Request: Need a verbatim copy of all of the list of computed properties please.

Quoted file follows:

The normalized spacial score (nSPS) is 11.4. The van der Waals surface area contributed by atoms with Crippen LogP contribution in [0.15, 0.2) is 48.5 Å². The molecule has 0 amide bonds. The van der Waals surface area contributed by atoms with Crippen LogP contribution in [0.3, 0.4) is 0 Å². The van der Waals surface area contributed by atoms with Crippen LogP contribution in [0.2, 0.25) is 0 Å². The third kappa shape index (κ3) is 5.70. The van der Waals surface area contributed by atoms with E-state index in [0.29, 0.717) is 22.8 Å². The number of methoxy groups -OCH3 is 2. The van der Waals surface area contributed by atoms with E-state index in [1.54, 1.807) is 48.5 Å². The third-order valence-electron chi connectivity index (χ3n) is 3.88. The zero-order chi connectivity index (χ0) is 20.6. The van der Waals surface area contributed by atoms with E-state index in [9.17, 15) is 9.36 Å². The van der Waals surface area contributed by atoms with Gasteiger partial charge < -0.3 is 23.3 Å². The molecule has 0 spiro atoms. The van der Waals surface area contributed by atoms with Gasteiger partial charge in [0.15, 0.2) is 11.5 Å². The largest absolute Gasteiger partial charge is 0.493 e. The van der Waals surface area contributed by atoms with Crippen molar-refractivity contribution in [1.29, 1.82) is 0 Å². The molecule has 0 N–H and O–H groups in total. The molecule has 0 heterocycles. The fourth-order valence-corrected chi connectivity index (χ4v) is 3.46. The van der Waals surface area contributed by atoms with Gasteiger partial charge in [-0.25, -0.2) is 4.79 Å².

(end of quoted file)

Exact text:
The normalized spacial score (nSPS) is 11.4. The van der Waals surface area contributed by atoms with Crippen LogP contribution in [0.15, 0.2) is 48.5 Å². The molecule has 0 amide bonds. The van der Waals surface area contributed by atoms with Crippen LogP contribution in [0.3, 0.4) is 0 Å². The van der Waals surface area contributed by atoms with Crippen LogP contribution in [0.2, 0.25) is 0 Å². The third kappa shape index (κ3) is 5.70. The van der Waals surface area contributed by atoms with E-state index in [0.29, 0.717) is 22.8 Å². The number of methoxy groups -OCH3 is 2. The van der Waals surface area contributed by atoms with E-state index in [1.54, 1.807) is 48.5 Å². The third-order valence-electron chi connectivity index (χ3n) is 3.88. The zero-order chi connectivity index (χ0) is 20.6. The van der Waals surface area contributed by atoms with E-state index in [9.17, 15) is 9.36 Å². The van der Waals surface area contributed by atoms with Gasteiger partial charge < -0.3 is 23.3 Å². The molecule has 0 spiro atoms. The van der Waals surface area contributed by atoms with Gasteiger partial charge in [0.15, 0.2) is 11.5 Å². The largest absolute Gasteiger partial charge is 0.493 e. The van der Waals surface area contributed by atoms with Crippen molar-refractivity contribution in [1.29, 1.82) is 0 Å². The molecule has 0 N–H and O–H groups in total. The molecule has 0 heterocycles. The fourth-order valence-corrected chi connectivity index (χ4v) is 3.46. The van der Waals surface area contributed by atoms with Gasteiger partial charge in [-0.25, -0.2) is 4.79 Å².